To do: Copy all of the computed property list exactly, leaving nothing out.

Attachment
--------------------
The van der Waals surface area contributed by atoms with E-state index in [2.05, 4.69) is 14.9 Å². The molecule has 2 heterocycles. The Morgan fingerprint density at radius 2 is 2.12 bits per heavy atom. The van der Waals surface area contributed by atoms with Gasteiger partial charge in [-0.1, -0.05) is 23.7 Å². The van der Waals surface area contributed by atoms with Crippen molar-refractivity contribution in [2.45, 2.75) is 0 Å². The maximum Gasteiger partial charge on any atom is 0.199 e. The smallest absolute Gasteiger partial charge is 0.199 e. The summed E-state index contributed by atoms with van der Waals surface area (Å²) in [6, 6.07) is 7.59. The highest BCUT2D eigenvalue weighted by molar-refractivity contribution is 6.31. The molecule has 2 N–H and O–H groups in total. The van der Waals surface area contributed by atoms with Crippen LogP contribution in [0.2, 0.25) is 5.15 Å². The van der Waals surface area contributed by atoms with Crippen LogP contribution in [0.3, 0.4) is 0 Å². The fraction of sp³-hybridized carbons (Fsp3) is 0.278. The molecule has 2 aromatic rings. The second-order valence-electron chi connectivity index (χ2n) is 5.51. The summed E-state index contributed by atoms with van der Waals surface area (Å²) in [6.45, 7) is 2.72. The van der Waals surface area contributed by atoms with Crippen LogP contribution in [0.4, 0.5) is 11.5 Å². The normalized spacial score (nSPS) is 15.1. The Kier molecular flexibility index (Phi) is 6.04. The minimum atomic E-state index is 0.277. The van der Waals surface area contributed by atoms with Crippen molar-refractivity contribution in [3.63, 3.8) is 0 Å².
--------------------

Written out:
The van der Waals surface area contributed by atoms with E-state index in [2.05, 4.69) is 14.9 Å². The molecule has 2 heterocycles. The Morgan fingerprint density at radius 2 is 2.12 bits per heavy atom. The van der Waals surface area contributed by atoms with Gasteiger partial charge in [-0.1, -0.05) is 23.7 Å². The van der Waals surface area contributed by atoms with Crippen molar-refractivity contribution in [2.45, 2.75) is 0 Å². The maximum Gasteiger partial charge on any atom is 0.199 e. The smallest absolute Gasteiger partial charge is 0.199 e. The summed E-state index contributed by atoms with van der Waals surface area (Å²) in [6, 6.07) is 7.59. The highest BCUT2D eigenvalue weighted by molar-refractivity contribution is 6.31. The molecule has 2 N–H and O–H groups in total. The van der Waals surface area contributed by atoms with Crippen LogP contribution in [0.2, 0.25) is 5.15 Å². The van der Waals surface area contributed by atoms with Crippen LogP contribution in [0.3, 0.4) is 0 Å². The fraction of sp³-hybridized carbons (Fsp3) is 0.278. The molecule has 2 aromatic rings. The second-order valence-electron chi connectivity index (χ2n) is 5.51. The summed E-state index contributed by atoms with van der Waals surface area (Å²) in [6.45, 7) is 2.72. The van der Waals surface area contributed by atoms with Crippen LogP contribution in [0.4, 0.5) is 11.5 Å². The normalized spacial score (nSPS) is 15.1. The Kier molecular flexibility index (Phi) is 6.04. The minimum atomic E-state index is 0.277. The van der Waals surface area contributed by atoms with Crippen molar-refractivity contribution in [3.63, 3.8) is 0 Å².